Chen JS, Huang YT, Lin CY, Yen CF, Griffiths MD, Pakpour AH. Relationships of sexual orientation microaggression with anxiety and depression among lesbian, gay, and bisexual Taiwanese youth: Self-identity disturbance mediates but gender does not moderate the relationships. Int J Environ Res Public Health. 2021;18:12981.
D’Augelli AR, Grossman AH. Disclosure of sexual orientation, victimization, and mental health among lesbian, gay, and bisexual older adults. J Interpers Violence. 2001;16:1008–27.
Herek GM. Hate crimes and stigma-related experiences among sexual minority adults in the United States: Prevalence estimates from a national probability sample. J Interpers Violence. 2009;24:54–74.
Balsam KF, Rothblum ED, Beauchaine TP. Victimization over the life span: a comparison of lesbian, gay, bisexual, and heterosexual siblings. J Consult Clin Psychol. 2005;73:477–87.
de Monteflores C, Schultz SJ. Coming out: Similarities and differences for lesbians and gay men. J Soc Issues. 1978;3:59–72.
Riddle DI, Morin SF. Removing the stigma: data from individuals. APA Monitor. 1977;6:28.
Blumstein PW, Schwartz P. Bisexuality: Some social psychological issues. J Soc Issues. 1977;33:30–45.
Morin SF, Garfinkle EM. Male homophobia. J Soc Issues. 1978;34:29–47.
Herek GM, Cogan JC, Gillis JR, Glunt EK. Correlates of internalized homophobia in a community sample of lesbians and gay men. J Gay Lesbian Med Assoc. 1998;2:17–25.
Timmins L, Rimes KA, Rahman Q. Minority stressors, rumination, and psychological distress in lesbian, gay, and bisexual individuals. Arch Sex Behav. 2020;49:661–80.
Nolen-Hoeksema S, Larson J, Grayson C. Explaining the gender difference in depressive symptoms. J Pers Soc Psychol. 1999;77:1061–72.
Szymanski DM, Chung YB. The lesbian internalized homophobia scale: a rational/theoretical approach. J Homosex. 2001;41:37–52.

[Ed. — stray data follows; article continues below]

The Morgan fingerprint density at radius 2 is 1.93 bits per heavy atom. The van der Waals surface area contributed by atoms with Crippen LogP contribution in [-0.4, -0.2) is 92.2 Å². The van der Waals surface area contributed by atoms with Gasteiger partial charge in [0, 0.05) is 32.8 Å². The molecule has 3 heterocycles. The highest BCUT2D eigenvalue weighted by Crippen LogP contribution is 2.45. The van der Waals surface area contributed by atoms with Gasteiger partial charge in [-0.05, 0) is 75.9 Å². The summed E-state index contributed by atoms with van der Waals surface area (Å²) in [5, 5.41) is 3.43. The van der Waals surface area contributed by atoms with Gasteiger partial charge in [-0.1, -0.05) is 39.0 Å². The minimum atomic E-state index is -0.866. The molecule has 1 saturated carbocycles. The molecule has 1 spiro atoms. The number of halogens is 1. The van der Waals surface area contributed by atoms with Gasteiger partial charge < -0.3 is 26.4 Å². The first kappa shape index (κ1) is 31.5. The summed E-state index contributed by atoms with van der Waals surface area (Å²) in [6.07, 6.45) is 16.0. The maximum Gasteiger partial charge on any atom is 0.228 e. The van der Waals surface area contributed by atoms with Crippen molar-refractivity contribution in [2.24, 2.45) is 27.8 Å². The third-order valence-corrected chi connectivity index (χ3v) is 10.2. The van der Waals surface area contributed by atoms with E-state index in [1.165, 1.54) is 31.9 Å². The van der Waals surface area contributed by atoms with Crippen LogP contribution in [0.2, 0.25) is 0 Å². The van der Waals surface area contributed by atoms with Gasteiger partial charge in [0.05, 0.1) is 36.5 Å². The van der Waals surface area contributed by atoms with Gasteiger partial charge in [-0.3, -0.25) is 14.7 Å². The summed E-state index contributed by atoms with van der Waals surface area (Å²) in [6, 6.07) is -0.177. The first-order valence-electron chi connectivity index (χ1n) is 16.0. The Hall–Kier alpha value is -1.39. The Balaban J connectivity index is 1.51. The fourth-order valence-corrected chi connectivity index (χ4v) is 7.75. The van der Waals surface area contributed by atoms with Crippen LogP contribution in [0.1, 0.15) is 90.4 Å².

Szymanski DM, Kashubeck-West S, Meyer J. Internalized heterosexism: measurement, psychosocial correlates, and research directions. Couns Psychol. 2008;36:525–74.
Kline RB. Principles And Practice of Structural Equation Modeling. New York: Guilford Publications; 2015.
Liu H, Feng T, Rhodes AG. Assessment of the Chinese version of HIV and homosexuality related stigma scales. Sex Transm Infect. 2009;85:65–9.
Chen YC, Hsu CC, Hsu SH, Lin CC. A preliminary study of Family APGAR Index. Acta Paediatr Sin. 1980;21:210–7.
Smilkstein G. The Family APGAR: a proposal for a family function test and its use by physicians. J Fam Pract. 1978;6:1231–9.
Chau TT, Hsiao TM, Huang CT, Liu HW. A preliminary study of family Apgar Index in the Chinese. Gaoxiong Yi Xue Ke Xue Za Zhi. 1991;7:27–31.
Chen TH, Hsiao RC, Liu TL, Yen CF. Predicting effects of borderline personality symptoms and self-concept and identity disturbances on internet addiction, depression, and suicidality in college students: a prospective study. Kaohsiung J Med Sci. 2019;35:508–14.
Yen CF, Huang YT, Potenza MN, Tsai TT, Lin CY, Tsang HWH. Measure of Internalized Sexual Stigma for Lesbians and Gay Men (MISS-LG) in Taiwan: psychometric evidence from Rasch and confirmatory factor analysis. Int J Environm Res Public Health. 2021;18:13352.
Chen I-H, Strong C, Lin Y-C, Tsai M-C, Leung H, Lin C-Y, et al. D. Time invariance of three ultra-brief internet-related instruments: Smartphone Application-Based Addiction Scale (SABAS), Bergen Social Media Addiction Scale (BSMAS), and the nine-item Internet Gaming Disorder Scale-Short Form (IGDS-SF9) (Study Part B). Addict Behav. 2020;101:105960.
Rosseel Y. lavaan: an R package for structural equation modeling. J Stat Softw. 2012;48:1–36.
Kim HY. Statistical notes for clinical researchers: Assessing normal distribution (2) using skewness and kurtosis. Restor Dent Endod. 2013;38:52–4.
Hair JF. Multivariate Data Analysis. 5th ed. Upper Saddle River, N.J.: Prentice Hall; 1998.
Kaufman EA, Montgomery MJ, Crowell SE. Identity-related dysfunction: Integrating clinical and developmental perspectives. Identity. 2014;14:297–311.